AMD Ryzen 9 5950X Review: Unparalleled Desktop Performance


Today we are going to take a look at the vanguard of the Ryzen 5000 series processors, the AMD Ryzen 9 5950X. As the current AMD flagship, the 5950X is a 16-core, 32-thread beast that also promises top notch single threaded performance thanks to the IPC uplift brought by its Zen 3 architecture. But is it only impressive on paper or does it bring near-unparalleled performance in the mainstream CPU field?

The Ryzen 5000 Series and Zen 3 Architecture

AMD will not be introducing any additional SKUs this generation and will be sticking to their traditional Ryzen 5, Ryzen 7, and Ryzen 9 naming schemes that connotes the number of cores and thread each of the processors have.


The four new processors – the Ryzen 9 5950X, Ryzen 9 5900X, Ryzen 7 5800X, and Ryzen 5 5600X – will have largely the same price points as the ones from the previous generation.

All the improvements that AMD has made with the Ryzen 5000 series lies in the Zen 3 architecture. They are promising up to 19% IPC increase on their new processors, which will deliver better overall performance especially in gaming. This growth in IPC can be further divided to several categories of improvements:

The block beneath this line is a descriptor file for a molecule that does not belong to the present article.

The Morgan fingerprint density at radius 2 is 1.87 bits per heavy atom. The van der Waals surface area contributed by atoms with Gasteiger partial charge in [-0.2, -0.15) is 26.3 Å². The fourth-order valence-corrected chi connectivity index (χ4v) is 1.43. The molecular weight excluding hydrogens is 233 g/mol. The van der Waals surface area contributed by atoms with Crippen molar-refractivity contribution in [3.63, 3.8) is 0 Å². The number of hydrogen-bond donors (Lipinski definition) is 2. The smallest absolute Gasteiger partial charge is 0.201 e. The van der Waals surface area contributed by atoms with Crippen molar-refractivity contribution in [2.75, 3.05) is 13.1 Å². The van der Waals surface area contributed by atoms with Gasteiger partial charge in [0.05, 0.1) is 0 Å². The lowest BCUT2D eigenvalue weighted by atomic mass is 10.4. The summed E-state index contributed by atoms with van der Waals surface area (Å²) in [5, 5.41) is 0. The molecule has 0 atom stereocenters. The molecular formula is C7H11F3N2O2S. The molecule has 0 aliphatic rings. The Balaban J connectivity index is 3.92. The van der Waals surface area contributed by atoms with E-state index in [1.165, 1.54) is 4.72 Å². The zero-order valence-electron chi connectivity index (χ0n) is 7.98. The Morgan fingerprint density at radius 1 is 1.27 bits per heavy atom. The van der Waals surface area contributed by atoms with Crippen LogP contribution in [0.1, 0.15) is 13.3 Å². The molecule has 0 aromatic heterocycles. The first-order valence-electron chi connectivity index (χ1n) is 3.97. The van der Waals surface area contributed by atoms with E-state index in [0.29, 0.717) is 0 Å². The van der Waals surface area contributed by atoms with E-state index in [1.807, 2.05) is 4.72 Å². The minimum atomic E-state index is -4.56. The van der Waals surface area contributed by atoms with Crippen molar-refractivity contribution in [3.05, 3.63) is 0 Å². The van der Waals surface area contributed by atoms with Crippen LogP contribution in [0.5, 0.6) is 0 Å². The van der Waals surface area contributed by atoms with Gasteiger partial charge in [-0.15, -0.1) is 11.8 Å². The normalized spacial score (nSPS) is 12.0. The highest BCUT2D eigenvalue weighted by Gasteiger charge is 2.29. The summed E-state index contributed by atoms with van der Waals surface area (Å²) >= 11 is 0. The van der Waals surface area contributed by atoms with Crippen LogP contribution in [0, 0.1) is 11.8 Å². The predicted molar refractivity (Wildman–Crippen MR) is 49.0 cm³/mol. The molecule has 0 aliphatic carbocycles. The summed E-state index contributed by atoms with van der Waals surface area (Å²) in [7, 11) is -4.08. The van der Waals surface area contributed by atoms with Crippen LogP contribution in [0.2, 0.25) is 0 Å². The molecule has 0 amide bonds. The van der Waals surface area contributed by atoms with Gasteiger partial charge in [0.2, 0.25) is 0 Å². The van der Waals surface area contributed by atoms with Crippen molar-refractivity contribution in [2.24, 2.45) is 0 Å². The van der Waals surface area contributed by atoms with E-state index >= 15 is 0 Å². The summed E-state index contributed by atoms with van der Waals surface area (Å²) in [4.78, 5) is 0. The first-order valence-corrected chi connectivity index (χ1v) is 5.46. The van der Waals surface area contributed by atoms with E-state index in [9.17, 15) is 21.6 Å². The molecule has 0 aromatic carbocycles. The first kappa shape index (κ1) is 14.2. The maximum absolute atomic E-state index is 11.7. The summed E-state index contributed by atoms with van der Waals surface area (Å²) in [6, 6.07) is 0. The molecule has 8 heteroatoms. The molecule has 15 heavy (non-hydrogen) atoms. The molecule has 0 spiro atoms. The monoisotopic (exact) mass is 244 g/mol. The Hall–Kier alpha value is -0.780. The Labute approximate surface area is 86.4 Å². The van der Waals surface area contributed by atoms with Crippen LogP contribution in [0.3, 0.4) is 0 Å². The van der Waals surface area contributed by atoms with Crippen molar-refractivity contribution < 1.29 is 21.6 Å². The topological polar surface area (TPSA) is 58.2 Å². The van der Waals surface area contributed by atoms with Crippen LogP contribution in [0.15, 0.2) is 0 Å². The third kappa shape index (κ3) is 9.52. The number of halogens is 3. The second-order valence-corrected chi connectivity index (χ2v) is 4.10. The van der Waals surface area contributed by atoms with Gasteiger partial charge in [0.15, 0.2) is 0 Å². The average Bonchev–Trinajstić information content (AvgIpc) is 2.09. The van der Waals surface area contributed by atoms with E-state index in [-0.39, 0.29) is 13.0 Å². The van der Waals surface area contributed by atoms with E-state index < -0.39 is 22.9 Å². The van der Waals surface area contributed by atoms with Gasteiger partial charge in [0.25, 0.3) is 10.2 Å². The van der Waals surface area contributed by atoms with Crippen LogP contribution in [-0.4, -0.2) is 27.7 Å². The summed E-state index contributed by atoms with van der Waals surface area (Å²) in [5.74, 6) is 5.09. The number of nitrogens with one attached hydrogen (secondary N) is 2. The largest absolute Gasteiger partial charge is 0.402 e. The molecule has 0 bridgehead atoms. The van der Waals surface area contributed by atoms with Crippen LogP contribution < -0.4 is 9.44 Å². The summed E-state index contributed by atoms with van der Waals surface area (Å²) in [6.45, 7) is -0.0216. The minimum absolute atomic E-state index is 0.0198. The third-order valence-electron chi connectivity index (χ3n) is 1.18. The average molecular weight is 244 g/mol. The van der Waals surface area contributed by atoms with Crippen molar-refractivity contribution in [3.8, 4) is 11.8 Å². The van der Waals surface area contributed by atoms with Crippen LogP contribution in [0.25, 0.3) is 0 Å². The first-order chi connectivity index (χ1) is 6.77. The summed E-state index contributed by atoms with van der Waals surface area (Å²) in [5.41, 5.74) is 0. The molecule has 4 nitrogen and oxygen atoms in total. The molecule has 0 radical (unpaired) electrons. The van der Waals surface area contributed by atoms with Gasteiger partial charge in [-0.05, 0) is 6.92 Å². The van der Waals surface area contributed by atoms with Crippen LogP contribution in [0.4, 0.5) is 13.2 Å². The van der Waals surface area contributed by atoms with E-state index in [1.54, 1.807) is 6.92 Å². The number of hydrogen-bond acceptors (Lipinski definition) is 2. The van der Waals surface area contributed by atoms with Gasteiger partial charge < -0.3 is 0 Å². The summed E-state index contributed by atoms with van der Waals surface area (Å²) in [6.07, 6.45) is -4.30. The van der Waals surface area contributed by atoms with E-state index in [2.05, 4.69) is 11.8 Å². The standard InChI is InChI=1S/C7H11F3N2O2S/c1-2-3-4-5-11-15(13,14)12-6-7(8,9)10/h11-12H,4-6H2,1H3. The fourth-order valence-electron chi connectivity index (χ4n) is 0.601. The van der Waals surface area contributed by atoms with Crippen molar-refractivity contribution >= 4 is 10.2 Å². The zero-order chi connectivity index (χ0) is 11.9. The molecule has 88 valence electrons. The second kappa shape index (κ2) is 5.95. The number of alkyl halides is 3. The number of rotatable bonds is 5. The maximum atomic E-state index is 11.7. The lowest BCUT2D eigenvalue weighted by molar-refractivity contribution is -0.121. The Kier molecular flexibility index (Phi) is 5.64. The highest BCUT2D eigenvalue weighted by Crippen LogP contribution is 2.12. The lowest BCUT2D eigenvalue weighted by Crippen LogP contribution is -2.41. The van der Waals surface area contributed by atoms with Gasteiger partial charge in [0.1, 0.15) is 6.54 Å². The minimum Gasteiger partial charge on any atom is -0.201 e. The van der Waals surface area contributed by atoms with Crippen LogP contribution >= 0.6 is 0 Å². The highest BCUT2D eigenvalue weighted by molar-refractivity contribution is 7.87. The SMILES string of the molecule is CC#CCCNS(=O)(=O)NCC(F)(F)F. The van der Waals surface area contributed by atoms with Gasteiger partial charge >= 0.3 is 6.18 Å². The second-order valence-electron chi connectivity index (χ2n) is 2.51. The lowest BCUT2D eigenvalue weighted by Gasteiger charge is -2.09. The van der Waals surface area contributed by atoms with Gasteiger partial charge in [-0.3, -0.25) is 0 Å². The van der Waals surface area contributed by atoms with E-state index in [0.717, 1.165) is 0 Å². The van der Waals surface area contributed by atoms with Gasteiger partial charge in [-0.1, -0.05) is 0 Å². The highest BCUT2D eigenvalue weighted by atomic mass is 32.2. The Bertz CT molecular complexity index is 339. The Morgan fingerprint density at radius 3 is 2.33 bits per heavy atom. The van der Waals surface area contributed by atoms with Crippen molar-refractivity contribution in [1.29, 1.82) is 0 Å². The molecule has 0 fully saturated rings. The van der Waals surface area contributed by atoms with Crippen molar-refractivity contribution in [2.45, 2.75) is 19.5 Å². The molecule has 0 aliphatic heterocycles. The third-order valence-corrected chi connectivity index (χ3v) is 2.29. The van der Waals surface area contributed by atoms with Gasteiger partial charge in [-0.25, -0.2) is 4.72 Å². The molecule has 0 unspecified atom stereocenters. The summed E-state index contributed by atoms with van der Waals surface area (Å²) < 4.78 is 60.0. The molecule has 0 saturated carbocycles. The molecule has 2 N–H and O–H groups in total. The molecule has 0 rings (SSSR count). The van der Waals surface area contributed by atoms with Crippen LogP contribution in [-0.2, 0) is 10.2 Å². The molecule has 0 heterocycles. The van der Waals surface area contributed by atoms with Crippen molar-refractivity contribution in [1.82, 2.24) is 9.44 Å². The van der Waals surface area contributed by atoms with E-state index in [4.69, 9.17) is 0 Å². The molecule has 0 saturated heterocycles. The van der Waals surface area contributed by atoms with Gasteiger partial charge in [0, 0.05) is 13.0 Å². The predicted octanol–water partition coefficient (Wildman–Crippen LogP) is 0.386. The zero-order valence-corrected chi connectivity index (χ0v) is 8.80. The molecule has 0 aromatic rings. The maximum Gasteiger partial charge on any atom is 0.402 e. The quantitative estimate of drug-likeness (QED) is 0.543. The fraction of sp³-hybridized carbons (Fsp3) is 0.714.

• Cache Prefetching – +2.7%
  • Execution Engine – +3.3%
  • Branch Predictor – +1.3%
  • Micro-op Cache – +2.7%
  • Front End – +4.6%
  • Load/Store – +4.6%

The Zen 3 architecture has overhauled the core complex (CCX) design found on previous Zen iterations. Instead of two four-core CCXes with two 16MB L3 cache for each one, Zen 3 unifies the design into a single eight-core CCX with a 32MB L3 cache to reduce memory latency and to double the L3 cache available for each core to access.

This implementation reduces core-to-core communication between CCXes for processors like the 5950X and 5900X. Meanwhile, core-to-core communication for single CCX designs as with the 5800X and 5600X is completely eliminated.  This reduction in traffic between the CCXes allows the Infinity Fabric to have more bandwidth dedicated for other tasks.

Thankfully, the improved performance brought by the Zen 3 architecture on the Ryzen 5000 series won’t need a new platform. These processors only need the minimum AGESA BIOS installed on an X570 or B550 motherboard. Those who are upgrading from older 400 series motherboards will be pleased to know that AIBs are now rolling out new BIOS updates in order for the boards to be compatible with the Ryzen 5000 series.

System, Overclocking, and Benchmarks

The AMD Ryzen 9 5950X was tested in a room with an ambient temperature of 24°c on our open test bed comprised of the following components:

The Ryzen 9 5950X does not come with an included cooler like most of AMD’s high-end CPU offerings. The Cryorig R1 Universal was used to cool it for both its stock and overclocked tests.

Out of the box, the CPU can clock up to 4.9GHz on a single core boost. All-core boost is at around 4.0 – 4.1GHz depending on the conditions, which is relatively high given that it does have 16 cores and 32 threads.

As far as overclocking goes, the 5950X shares the same story as the 5900X. We were able to raise the clock speeds on all cores to 4.5GHz at around 1.375v. It seems that this was the most stable we are able to achieve as the system will encounter crashes at higher frequencies and voltages or at lower voltages at the same 4.5GHz speed.

Synthetic Benchmarks